“I got there at noon on Friday and left at noon on Saturday.”

“Isn’t the baby beautiful?”

“Very beautiful,” Nick agreed.

“You’re lying. You think she’s red, wrinkled, ugly and sub-human. I hope you didn’t tell our daughter that.”

“I told our daughter that she was a beautiful mother with a beautiful child. She called me a liar. I wonder where she got that idea.”

“So what did you say?”

“I said that the baby seemed to have the correct number of fingers and toes.”

“Did you stay with them?”

“There’s only one bathroom; of course not.”

Nora had been about to mention that she had been with their daughter to help with the baby for five days, and of course she stayed at the house. She hesitated. Nick stayed for one night. She would establish herself as the more caring parent if she had stayed for three nights. But maybe five nights were too many. It should sound like she cared about their granddaughter five times as much as Nick. But she could be setting herself up to sound like a hovering, intrusive mother whose future visits were dreaded by her own daughter and whose departures were anxiously awaited by her son-in-law. Instead she said, “She was in the hospital for only one night.”

“So I heard. It sounds primitive to me. I asked Dave if they threw her out with the baby because they had lousy health insurance. I started to tell him that if it had been just a matter of money, I would have paid. Then I remembered those recent articles I’ve read about how the only people who pay full hospital charges — which are outrageously high and completely arbitrary — are those without insurance and who happen to pay their bills. That would have been me, so I asked instead, ‘Why such a short stay?’ Do you know what he said?”

“No, Nick, I don’t know what he said.”

“He said, ‘Germs.’”

Nora thought about hospitals and germs for a second or two and said, “Well, there is that.”

Nick agreed, “I know, there is that. Germs. Who would have thought?”

Agreement. They finally reached agreement on at least one thing. Maybe Nick should write that in his Permanent Record.

They ordered and ate their dinners and kept the conversation focused on the food, which was as excellent as it had always been. While chewing, Nora reflected on the situation and how it was different from what she expected. She knew that a carefully considered battle plan worked until the first shot was fired and from then on it had to be continually adjusted to deal with the increasing complexities unfolding until the battle was over. Her tactical plan was in shatters.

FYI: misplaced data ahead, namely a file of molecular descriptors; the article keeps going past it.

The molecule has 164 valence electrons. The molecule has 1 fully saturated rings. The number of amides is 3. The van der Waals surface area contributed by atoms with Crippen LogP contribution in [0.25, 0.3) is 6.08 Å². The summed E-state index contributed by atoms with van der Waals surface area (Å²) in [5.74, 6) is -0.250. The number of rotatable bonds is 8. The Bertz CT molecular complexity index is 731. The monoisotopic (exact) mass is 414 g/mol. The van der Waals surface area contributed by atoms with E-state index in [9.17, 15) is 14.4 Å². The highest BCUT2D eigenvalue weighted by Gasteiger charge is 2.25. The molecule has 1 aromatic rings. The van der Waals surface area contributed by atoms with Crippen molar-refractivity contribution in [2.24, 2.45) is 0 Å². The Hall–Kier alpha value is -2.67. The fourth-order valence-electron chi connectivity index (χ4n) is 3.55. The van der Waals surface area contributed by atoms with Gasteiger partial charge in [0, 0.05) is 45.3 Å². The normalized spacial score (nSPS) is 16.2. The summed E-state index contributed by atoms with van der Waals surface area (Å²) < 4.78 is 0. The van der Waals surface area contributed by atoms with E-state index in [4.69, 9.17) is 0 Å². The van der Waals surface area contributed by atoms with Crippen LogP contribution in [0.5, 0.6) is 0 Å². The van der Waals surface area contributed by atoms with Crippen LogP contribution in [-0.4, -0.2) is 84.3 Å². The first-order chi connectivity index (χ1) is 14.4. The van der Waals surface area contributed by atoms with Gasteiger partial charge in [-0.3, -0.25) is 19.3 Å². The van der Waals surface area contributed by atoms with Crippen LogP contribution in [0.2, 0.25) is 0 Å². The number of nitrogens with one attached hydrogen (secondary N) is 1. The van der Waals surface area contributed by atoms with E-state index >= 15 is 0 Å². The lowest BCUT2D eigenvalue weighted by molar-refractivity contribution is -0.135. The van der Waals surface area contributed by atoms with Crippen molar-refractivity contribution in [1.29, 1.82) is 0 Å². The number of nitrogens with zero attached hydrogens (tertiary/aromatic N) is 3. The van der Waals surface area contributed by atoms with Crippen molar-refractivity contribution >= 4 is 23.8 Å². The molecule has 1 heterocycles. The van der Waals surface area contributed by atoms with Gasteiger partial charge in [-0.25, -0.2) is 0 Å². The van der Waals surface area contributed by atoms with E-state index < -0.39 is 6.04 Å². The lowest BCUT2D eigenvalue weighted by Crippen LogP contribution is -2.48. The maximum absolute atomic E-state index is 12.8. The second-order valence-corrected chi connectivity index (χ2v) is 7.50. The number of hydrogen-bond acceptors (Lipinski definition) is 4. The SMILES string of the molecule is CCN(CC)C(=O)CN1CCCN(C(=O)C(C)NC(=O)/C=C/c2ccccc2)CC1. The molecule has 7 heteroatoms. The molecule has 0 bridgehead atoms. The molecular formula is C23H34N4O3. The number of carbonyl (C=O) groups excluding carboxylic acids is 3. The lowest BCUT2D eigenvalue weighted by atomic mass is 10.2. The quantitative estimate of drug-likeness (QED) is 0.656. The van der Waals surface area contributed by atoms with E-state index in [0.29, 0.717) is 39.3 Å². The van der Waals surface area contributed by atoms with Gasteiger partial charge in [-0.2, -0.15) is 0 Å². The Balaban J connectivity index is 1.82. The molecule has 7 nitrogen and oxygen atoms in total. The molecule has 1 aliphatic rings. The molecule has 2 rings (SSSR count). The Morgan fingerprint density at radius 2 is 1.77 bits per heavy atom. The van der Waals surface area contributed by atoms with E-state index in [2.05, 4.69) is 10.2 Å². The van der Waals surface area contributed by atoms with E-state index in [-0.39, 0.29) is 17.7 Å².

Nora didn’t lose control over meetings or any other kind of interpersonal contact. Her gynecologist — someone who was accustomed to complete control — had to brace herself when she saw that Nora was on her patient list for the day.

But Nick had changed his game. Nora could direct a conversation to wherever she wanted it to go. She knew how to ask devilishly clever questions that would move the subject to where she wanted it to be. The first question would evoke an answer that would be a set-up for her next question. Nora conversed like Minnesota Fats shot pool. A ball going into a pocket was like getting the desired answer to a question. And every time a ball went into a pocket, the cue ball was in the correct position for another success shot.

Nick wasn’t filling in silences. One of her favorite moves was to remain silent when he asked her a question. To fill the silence, he’d usually answer himself. Then, he would rightly feel stupid. Why be in a conversation with someone else if you have to answer your own questions?

Nora had set up this dinner expecting and confident that Nick would make the first move toward ending the divorce. But, when the dessert dishes had been cleared, there was a protracted silence that Nick didn’t seem to notice.

Nora had no choice, “Nick, about this divorce of ours ...”

No response.

She continued, “I’m ready for it to be over with.”

He was looking directly at her. She had his full attention, and it was his turn to say something.

He didn’t. He was expecting her to keep talking, and he didn’t make a sound.

This was not the way this encounter was supposed to go.

Your friend,
Bucky

— Brian H. Burke is a certified family law specialist practicing family law and mediation in Santa Barbara. A researcher and educator in the field of divorce and family conflicts, he is also the creator of the Legal Road Map™. Click here for more information, call 805.965.2888 or e-mail .(JavaScript must be enabled to view this email address). Click here to read previous columns. The opinions expressed are his own.